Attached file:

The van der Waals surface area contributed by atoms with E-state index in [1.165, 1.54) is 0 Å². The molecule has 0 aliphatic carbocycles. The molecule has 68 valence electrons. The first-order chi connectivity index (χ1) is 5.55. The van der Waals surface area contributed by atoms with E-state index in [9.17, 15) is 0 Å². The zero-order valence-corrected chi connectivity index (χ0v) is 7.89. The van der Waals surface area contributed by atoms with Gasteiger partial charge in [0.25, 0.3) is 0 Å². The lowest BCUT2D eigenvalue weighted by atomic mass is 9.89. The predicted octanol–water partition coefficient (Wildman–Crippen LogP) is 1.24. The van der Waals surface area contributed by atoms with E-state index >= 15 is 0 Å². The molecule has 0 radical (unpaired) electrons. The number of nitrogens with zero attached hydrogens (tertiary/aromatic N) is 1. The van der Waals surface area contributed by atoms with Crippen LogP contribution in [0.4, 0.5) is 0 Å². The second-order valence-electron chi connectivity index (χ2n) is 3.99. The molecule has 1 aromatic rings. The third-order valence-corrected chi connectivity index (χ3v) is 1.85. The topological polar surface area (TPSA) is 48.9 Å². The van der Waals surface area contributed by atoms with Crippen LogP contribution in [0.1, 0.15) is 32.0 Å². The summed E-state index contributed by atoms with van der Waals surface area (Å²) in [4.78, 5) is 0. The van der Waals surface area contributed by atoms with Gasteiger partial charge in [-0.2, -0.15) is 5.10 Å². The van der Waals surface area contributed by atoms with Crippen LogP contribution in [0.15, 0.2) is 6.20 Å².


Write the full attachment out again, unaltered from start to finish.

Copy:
The van der Waals surface area contributed by atoms with E-state index in [1.165, 1.54) is 0 Å². The molecule has 0 aliphatic carbocycles. The molecule has 68 valence electrons. The first-order chi connectivity index (χ1) is 5.55. The van der Waals surface area contributed by atoms with E-state index in [9.17, 15) is 0 Å². The zero-order valence-corrected chi connectivity index (χ0v) is 7.89. The van der Waals surface area contributed by atoms with Gasteiger partial charge in [0.25, 0.3) is 0 Å². The lowest BCUT2D eigenvalue weighted by atomic mass is 9.89. The predicted octanol–water partition coefficient (Wildman–Crippen LogP) is 1.24. The van der Waals surface area contributed by atoms with E-state index >= 15 is 0 Å². The molecule has 0 radical (unpaired) electrons. The number of nitrogens with zero attached hydrogens (tertiary/aromatic N) is 1. The van der Waals surface area contributed by atoms with Crippen LogP contribution in [0.4, 0.5) is 0 Å². The second-order valence-electron chi connectivity index (χ2n) is 3.99. The molecule has 1 aromatic rings. The third-order valence-corrected chi connectivity index (χ3v) is 1.85. The topological polar surface area (TPSA) is 48.9 Å². The van der Waals surface area contributed by atoms with Crippen LogP contribution in [0.1, 0.15) is 32.0 Å². The summed E-state index contributed by atoms with van der Waals surface area (Å²) in [4.78, 5) is 0. The van der Waals surface area contributed by atoms with Gasteiger partial charge in [-0.2, -0.15) is 5.10 Å². The van der Waals surface area contributed by atoms with Crippen LogP contribution in [0.15, 0.2) is 6.20 Å².